Two Huge Endings In One Day

Friday couldn’t have been much bigger!

Here I am, at the end of a 30-year career in teaching. When I looked at my Google calendar Friday morning, I chuckled when I saw the reminder that I’d set a month or so ago. It read “School’s Out Forever!” Perhaps I should rewrite the song, from a teacher’s perspective. Continue reading “Two Huge Endings In One Day”

My 2018 – A Review

The timing of milestones and important events are easy to forget. It can be hard to answer questions about which year things happened or what was done at a certain time. I  had to consult my calendar to write this post.

Here are my key moments from 2018, or at least the ones that currently come to mind or were on my calendar.  Continue reading “My 2018 – A Review”

Dear Jess

Dear Jess,

Can it really have been seven weeks since you left this world? I cried every day until one night I realized that I hadn’t. Of course, the tears still strike me randomly, like writing this to you, being at church and looking at the row where you sat, or a quiet moment in the car when my thoughts drift to you. Did you know you are my first friend who died? Most people don’t lose friends who are only 35 years old. I wish I could say that it was totally unexpected, but I always feared this would happen. With your Addison’s disease and living alone, I was afraid that you wouldn’t let anyone know if you got really sick. Remember the times I begged you to call me? When I reminded you that I was only a mile away? I felt a little angry that you didn’t call me, or anyone else, but maybe you couldn’t. I know you didn’t want to leave behind the people you love. Continue reading “Dear Jess”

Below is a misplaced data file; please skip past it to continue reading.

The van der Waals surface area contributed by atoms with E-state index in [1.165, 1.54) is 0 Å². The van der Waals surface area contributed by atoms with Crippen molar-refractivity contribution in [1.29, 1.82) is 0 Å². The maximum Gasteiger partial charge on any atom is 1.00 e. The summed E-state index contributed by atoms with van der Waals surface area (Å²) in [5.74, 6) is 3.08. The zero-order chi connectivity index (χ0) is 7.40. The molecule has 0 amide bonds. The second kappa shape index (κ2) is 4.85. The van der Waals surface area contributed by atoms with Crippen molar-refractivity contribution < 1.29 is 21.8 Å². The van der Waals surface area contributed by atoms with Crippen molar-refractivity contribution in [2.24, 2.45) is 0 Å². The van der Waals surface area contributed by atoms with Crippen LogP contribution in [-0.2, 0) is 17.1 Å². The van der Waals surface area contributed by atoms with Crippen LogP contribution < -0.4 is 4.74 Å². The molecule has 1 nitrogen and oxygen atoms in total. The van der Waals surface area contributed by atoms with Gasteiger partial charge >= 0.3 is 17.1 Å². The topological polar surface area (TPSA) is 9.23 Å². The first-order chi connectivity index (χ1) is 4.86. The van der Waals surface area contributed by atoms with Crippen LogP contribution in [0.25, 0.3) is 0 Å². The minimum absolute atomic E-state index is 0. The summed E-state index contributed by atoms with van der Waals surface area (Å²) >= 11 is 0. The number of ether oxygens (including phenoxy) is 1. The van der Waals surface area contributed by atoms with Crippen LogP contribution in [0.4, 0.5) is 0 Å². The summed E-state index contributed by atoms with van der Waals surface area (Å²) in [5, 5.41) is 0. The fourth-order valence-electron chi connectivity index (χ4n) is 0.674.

Friday Night Football and Memories

This Friday night was so like another Friday night a year ago, that the memories flooded my brain. The difference between then and now flooded my heart.

It was another football game, a year ago, when my younger kids’ birth mom joined us. Katelyn was already with the marching band, but Conner and I arrived in the parking lot right after Annie. I parked my motorcycle in front of her company van and we shared a parking space. From there, we went to the field and watched the game together, chatting and laughing.  Continue reading “Friday Night Football and Memories”

John C. Campbell Folk School

For years, my mom had been talking about wanting to take a class at the John C. Campbell Folk School and she wanted me to go with her. Over a decade ago, we’d attended a summer program for educators at Savannah College of Art and Design and had a blast. We decided to have another mother/daughter experience and go to the folk school this summer. I found places for my kids and Mom found us a house/pet sitter. Mom chose a woodturning class and I chose the writing class.

I didn’t pick a “one word” for myself this year, but one that would have fit is “risk.” I’ve been choosing to step out and do things that don’t feel safe. Choosing to take a writing class with strangers fit “risk” well. I knew I’d be faced with writing prompts with a time limit, followed by sharing with the strangers in my class. Continue reading “John C. Campbell Folk School”

“Wouldn’t It Be Nice If…”

It started as a dream that we were hesitant to put into words. My cousin, Jenny, and I would lament the distance between our homes as we continued to grow closer. We started noticing property for sale and started expressing, “Wouldn’t it be nice if I/you could have a place up here?” The dream started sounding like a possibility when we looked at the tax-acquired (foreclosed) property lists for the town. These properties were to be sold at bid, with low minimums. I submitted a bid for a 5-bedroom house on 2.1 acres last week, for the small amount of  $13,050. It needs a lot of work and money to be livable.

On Monday night, the sealed bids were opened and I won! I was, in fact, the only bidder on that property. The work it would involve scared all others away. Thankfully, I have a cousin and her husband (cousin-in-law?) who have the vision to see the potential of the place AND can provide help. Conner and I left Tuesday morning and we saw the house for the first time on Wednesday. Continue reading ““Wouldn’t It Be Nice If…””